The misguided notion of the “folk” stems from the fact that “institutionalized folklore studies thrive best in countries that experienced difficulties in nation-state building in the nineteenth century”, writes Beyer. As a result, nation-building efforts drove folklorists out into the villages to discover an “ancient identity”. Yet outside the archives, a substantial body of the written materials used by nineteenth-century people still survives – and folklorists should leave the well-trodden path and make an effort to find them.

The full table of contents of Vikerkaar 1-2/2011

Head tilted slightly to one side, a Cuban cigar lodged in the side of his mouth, a sceptical look towards his opposite number beyond the left-hand frame of the picture. It is one of the most famous photographs of Ernesto “Che” Guevara, taken by René Burri. The Swiss journal Du dedicates its seventieth anniversary issue to the cosmopolitan photographer, who since 1958 has contributed countless covers and reportages to the journal.

“Some Swiss are closed and narrow minded, Hans-Magnus Enzensberger once commented, and some are cosmopolitans like René Burri, for whom Switzerland isn’t enough,” writes editor Stefan Kaiser. “His curiosity is attracted by change, be it social or aesthetic, or the encounter with great personalities who never stopped questioning the rigid order of things.”

Among those personalities were Pablo Picasso, Le Corbusier and Alberto Giacometti, whose lives and work Burri accompanied for a while. Simultaneously, he documented Cuba after the revolution, the construction of Brasilia, and Suez during and after the Yom Kippur War.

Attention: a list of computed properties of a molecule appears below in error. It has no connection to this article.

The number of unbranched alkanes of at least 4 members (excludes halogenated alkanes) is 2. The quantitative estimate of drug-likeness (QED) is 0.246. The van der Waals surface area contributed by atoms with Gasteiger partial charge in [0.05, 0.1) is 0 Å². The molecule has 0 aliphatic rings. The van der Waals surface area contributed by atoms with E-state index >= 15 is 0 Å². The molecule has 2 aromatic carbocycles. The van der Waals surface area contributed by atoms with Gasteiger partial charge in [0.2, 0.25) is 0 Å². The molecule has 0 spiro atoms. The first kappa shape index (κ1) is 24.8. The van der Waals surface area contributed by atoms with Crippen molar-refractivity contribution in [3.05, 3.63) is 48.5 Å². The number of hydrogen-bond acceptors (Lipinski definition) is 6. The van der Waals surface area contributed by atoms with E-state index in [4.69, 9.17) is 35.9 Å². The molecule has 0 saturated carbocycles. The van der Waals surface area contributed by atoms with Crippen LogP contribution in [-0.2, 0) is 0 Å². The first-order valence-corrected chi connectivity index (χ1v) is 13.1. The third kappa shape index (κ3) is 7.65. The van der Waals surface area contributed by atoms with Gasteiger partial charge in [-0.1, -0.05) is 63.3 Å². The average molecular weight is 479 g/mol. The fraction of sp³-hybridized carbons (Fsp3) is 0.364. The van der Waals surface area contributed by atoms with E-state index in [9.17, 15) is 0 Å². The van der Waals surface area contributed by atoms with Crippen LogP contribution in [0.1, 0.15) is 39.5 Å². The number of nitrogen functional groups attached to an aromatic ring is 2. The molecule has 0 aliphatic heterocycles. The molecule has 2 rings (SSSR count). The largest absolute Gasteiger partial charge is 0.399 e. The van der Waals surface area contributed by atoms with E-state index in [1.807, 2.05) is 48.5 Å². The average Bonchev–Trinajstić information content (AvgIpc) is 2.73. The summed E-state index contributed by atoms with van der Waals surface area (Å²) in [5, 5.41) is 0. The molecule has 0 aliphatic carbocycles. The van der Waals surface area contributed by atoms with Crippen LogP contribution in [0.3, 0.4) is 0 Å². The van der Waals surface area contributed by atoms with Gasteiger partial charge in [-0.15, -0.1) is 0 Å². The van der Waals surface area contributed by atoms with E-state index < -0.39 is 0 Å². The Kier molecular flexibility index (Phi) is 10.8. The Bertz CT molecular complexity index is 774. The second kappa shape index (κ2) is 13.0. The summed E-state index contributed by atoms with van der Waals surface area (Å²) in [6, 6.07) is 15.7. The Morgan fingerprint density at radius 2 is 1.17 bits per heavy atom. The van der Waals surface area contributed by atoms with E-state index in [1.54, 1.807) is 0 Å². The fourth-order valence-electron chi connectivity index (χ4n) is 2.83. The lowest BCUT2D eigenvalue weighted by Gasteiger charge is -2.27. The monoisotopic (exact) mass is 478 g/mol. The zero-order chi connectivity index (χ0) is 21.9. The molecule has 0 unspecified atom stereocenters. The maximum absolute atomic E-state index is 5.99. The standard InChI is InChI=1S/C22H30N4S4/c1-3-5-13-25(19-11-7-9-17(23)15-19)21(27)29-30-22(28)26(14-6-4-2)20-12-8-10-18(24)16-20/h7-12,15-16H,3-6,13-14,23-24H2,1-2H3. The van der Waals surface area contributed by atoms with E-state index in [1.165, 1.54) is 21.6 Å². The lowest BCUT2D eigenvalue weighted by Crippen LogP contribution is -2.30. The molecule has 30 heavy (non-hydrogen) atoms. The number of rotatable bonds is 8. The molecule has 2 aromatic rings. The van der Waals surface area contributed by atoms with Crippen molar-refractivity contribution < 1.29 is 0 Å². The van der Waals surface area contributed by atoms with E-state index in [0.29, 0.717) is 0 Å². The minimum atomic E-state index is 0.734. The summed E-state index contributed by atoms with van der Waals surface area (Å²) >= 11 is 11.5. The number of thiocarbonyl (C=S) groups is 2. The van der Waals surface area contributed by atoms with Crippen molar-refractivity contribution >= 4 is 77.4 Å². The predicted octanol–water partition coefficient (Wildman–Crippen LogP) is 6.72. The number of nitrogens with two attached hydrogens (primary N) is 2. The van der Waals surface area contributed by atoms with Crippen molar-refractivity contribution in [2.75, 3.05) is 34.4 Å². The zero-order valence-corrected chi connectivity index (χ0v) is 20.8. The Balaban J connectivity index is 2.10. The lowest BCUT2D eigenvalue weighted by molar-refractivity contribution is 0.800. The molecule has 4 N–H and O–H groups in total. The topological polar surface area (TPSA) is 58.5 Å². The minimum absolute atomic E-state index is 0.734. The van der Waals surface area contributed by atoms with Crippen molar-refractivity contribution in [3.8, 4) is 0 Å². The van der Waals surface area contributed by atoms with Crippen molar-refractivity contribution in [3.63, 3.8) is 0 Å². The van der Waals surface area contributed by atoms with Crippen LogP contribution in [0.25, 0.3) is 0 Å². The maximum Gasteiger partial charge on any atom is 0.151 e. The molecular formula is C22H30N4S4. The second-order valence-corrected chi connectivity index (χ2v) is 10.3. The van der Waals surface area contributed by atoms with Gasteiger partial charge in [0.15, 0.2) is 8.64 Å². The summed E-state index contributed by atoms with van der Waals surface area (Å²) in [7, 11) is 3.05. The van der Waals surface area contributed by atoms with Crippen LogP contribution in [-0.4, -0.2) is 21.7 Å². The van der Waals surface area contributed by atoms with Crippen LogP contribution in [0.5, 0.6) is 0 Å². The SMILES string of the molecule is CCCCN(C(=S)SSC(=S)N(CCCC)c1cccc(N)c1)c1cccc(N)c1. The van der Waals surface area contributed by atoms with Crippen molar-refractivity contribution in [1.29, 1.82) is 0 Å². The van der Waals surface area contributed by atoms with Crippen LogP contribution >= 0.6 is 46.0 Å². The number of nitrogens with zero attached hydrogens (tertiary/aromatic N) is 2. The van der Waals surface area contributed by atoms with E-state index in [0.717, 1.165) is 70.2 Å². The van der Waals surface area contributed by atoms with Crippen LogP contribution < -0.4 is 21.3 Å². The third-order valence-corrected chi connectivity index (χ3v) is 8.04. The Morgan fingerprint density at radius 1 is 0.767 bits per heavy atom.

My curiosity drew me out into the world, it made me want to understand the world photographically and to convey the upheavals, the history. I can do nothing more than that as a photographer. Even if when I was young I felt like a conqueror and believed, hoped that I could change the world with my pictures.

The Germans: Du publishes the facsimile of one of Burri’s most important books, Die Deutschen (1962). Burri travelled around post-war West Germany capturing the country between war and Wirtschaftswunder: “No one since the war better understood and portrayed the tormented Germany better in its contradictions than the Swiss photographer René Burri,” writes Hans-Michael Koetzle.

The full table of contents of Du 3-4/2011

Published 23 March 2011

Original in English
First published in

© Eurozine